Dog nose inspires better explosives ‘sniffer’

  • TECH
  • Friday, 02 Dec 2016

TO GO WITH AFP STORY (FILES) This file photo taken on May 25, 2016 shows Brazilian policeman of the BAC (Brigade of canine action) special unit training a dog for the research of explosives at the Tom Jobim international airport in Rio de Janeiro, Brazil. Struck by the legendary sniffing skills of man's best friend, scientists in the United States fitted a dog-inspired plastic nose to an explosives detector, and reported on December 1, 2016 it worked much better. / AFP PHOTO / CHRISTOPHE SIMON

PARIS: Struck by the legendary sniffing skills of man’s best friend, scientists in the United States fitted a dog-inspired plastic nose to an explosives detector, and reported it worked much better. 

With the prosthetic nose, and programmed to take multiple “sniffs” of the air rather a single, long suction, the machine was 16 times more sensitive in detecting molecules in the air, the team reported in the journal Scientific Reports. 

”By mimicking the way a dog sniffs, we can improve the performance of commercial trace vapour detection systems,” study co-author Matthew Staymates of the National Institute of Standards and Technology, told AFP. 

”Our findings suggest that the next generation of... detection systems may benefit from lessons learned from the canine.” 

This may improve detection of anything from explosives, narcotics, disease-causing pathogens, perhaps even cancer. 


Staymates and a team read up on the workings of the canine “nose” when the dog is sniffing. The organ exhales and inhales about five times per second to collect odours, which are then analysed by some 300 million receptor cells. 

The team then used a 3D printer to create the outer shell of a plastic “nose” fashioned after the snout of a Labrador retriever. 

The prosthesis was fitted to a commercially-available explosives detector, which was also reprogrammed to inhale and exhale in quick succession, sniffing in essence, rather than non-stop suction.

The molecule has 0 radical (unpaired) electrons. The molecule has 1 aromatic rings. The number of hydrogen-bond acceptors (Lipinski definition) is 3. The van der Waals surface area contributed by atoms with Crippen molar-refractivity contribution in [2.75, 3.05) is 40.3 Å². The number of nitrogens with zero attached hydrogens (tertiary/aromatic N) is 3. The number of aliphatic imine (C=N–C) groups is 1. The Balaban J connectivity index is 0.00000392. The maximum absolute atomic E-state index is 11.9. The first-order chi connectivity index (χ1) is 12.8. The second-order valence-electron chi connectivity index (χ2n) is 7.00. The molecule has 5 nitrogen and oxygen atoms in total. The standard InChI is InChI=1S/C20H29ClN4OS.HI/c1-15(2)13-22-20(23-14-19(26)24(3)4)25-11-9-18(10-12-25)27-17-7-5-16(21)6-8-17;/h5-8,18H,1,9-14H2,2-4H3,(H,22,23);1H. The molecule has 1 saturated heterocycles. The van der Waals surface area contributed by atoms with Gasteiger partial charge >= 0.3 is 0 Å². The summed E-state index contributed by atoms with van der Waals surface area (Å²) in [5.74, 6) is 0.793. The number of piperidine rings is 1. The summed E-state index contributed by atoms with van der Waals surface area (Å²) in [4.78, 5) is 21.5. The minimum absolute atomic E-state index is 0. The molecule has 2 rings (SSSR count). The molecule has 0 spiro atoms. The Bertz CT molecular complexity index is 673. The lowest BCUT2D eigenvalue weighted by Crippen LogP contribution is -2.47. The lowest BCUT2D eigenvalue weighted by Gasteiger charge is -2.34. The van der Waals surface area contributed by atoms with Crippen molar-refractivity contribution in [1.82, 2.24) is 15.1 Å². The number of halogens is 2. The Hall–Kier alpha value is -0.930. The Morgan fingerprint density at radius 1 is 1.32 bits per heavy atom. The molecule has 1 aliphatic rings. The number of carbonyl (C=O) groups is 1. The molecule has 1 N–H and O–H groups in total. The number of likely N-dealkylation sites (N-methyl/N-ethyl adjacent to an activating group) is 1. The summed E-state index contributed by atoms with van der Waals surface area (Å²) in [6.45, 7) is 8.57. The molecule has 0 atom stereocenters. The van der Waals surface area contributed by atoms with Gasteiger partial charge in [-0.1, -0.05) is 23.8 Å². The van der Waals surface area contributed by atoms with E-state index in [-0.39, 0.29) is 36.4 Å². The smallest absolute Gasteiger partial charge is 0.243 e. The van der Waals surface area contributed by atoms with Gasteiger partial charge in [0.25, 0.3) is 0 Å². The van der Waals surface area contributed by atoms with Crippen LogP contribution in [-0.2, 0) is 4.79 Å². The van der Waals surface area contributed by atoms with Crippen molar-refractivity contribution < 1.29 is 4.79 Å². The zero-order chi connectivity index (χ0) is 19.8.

With the alterations, the machine was 16 times better at detecting odours from a distance of four centimetres (1.6 inches), the team observed. 

Though it seemed “counterintuitive,” breathing out during sniffing actually drew odour-laden air towards the nostrils, the researchers found. 

Dogs are widely used in explosives and drug detection, search and rescue operations and more recently also in cancer diagnosis. — AFP

Article type: metered
User Type: anonymous web
User Status:
Campaign ID: 1
Cxense type: free
User access status: 3

Next In Tech News

Paws for thought: Cybersecurity warning over pet-based passwords
Chinese robot cars set the record for longest driverless distance
Find my bike: Apple opens up its tracking app for everyday objects
Google and Apple to stage online Android and iOS summits in May, June
LG�phones are no more. Will you miss them? More than you might think
S.Korean battery makers agree $1.8 billion settlement, aiding Biden's EV push
Messenger chats bring people closer than video chat, study finds
Wave of phishing emails feared after massive Facebook leak uncovered
Stifel CEO says life after Covid-19 means a return to the office
Need more bass?�Tweak the sound of your headphones with an EQ�app

Stories You'll Enjoy